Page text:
The impact of ESG on investment decisions
This article was produced by ELITE Connect and originally published on the ELITE Connect platform
As investors and the shaping of their investment priorities continue to become increasingly influenced by ESG factors, IROs face a growing need to understand and communicate their ESG story effectively. Here, Erika Karp, founder and CEO at Cornerstone Capital Group, gives us an insight into the landscape from the buy-side perspective.
ELITE Connect: What are the main ESG factors influencing investment decisions?
Erika Karp: ESG factors are a starting point for critical inquiry. Material ESG factors have important implications for risk, risk reduction and opportunity in the long term and they must be viewed in the context of the particular sector and company being analyzed. A critical and holistic approach means investors are focused on governance issues, and a lack of good governance could have negative implications for shareholder returns.
Similarly, environmental issues related to reducing potential environmental risk that could negatively impact shareholder value, such as having policies and infrastructure in place to (for example) prevent oil spills, are critically important. More broadly speaking, transparency in corporate operations (such as supply chains) can potentially signify good governance.
EC: How has the ESG landscape changed over the last 12 months?
EK: It is playing a greater overall role in decision-making throughout the corporation but especially within the C-suite. We have seen several ESG disasters in the market – Volkswagen (environmental and governance failure) and Wells Fargo (governance failure) are just two examples. There has been a greater recognition among investors that ESG considerations carry real risks that can be financially detrimental to shareholder value.
As such, ESG factors are being integrated more often and earlier into decision-making processes, and are playing a greater role in investment overall. Overwhelming empirical evidence is showing that integrating ESG into the investment process allows for competitive, if not better, financial returns.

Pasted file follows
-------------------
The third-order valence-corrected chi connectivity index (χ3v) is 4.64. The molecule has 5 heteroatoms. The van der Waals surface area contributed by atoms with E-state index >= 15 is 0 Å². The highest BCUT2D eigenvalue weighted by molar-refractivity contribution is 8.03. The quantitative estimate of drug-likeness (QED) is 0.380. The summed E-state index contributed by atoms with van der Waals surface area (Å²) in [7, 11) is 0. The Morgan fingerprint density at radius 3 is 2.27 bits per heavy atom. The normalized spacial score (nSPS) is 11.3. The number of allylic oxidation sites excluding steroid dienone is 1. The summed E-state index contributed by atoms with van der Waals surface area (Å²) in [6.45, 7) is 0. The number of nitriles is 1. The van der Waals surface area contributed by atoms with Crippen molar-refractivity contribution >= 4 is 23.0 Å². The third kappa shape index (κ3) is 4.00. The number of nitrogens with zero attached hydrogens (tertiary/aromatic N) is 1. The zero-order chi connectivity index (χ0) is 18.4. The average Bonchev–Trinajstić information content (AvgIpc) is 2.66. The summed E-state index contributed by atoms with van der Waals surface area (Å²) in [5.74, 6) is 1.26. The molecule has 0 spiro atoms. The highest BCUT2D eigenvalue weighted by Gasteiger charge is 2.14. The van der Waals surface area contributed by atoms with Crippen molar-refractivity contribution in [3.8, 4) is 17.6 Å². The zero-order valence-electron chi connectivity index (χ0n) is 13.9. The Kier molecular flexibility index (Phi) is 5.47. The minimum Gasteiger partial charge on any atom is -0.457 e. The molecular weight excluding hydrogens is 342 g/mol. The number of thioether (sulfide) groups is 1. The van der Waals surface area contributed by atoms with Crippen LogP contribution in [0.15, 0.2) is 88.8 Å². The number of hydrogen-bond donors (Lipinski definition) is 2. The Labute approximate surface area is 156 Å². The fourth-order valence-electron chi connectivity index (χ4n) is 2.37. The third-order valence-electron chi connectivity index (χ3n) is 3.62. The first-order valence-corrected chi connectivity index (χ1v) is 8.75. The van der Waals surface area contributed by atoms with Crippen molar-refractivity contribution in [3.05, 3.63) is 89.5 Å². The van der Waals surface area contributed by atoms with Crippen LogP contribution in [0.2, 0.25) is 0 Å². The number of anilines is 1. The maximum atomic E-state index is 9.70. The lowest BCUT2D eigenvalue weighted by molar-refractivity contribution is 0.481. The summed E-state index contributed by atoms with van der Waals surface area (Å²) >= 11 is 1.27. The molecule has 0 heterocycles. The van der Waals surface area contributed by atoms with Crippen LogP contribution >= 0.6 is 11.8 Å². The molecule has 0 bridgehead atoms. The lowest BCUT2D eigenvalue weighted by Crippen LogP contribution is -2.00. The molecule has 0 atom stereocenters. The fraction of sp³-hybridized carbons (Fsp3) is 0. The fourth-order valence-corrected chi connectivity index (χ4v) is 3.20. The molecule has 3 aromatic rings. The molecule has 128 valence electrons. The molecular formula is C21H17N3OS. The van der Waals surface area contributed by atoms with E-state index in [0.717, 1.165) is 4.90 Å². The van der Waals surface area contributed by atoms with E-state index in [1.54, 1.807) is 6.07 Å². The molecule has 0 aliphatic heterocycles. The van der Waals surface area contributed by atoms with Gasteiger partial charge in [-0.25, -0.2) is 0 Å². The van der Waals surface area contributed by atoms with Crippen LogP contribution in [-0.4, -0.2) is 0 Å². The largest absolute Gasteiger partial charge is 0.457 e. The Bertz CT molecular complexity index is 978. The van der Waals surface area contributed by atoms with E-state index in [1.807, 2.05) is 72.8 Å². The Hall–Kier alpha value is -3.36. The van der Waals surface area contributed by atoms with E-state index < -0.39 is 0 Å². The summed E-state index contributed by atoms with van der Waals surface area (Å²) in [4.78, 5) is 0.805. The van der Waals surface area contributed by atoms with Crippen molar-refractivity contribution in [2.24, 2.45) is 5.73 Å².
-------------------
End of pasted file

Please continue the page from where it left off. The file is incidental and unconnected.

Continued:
EC: What do you see as being important ESG factors in the future?
EK: Environmental factors will become even more important, particularly in the US where there is likely to be a loosening of environmental regulations on the regulatory front, so strong environmental policies will become an important substitute for legal requirements. To go back to the oil spill example, a spill will still have negative implications on shareholder returns as it will cost the company additional money to clean up, as well as presenting reputational risk, but could become more likely in the absence of regulation. In the absence of regulation to reduce this risk, stronger environmental policy will be needed to mitigate the probability of occurrence and the risk to owners if it does occur.
EC: How can IROs best communicate ESG topics to investors?
EK: Having a set of consistent metrics that can be evaluated over a time period is very important. This way, investors will have an opportunity to evaluate progress against a consistent yardstick and will be better able to judge the progress of a company in ESG-related areas. Similarly, integrating ESG commentary into other parts of financial reporting (rather than carving out a separate ESG section) is important to legitimizing ESG concerns. It should be part of the management discussion & analysis section along with the strategic and financial analysis of the business.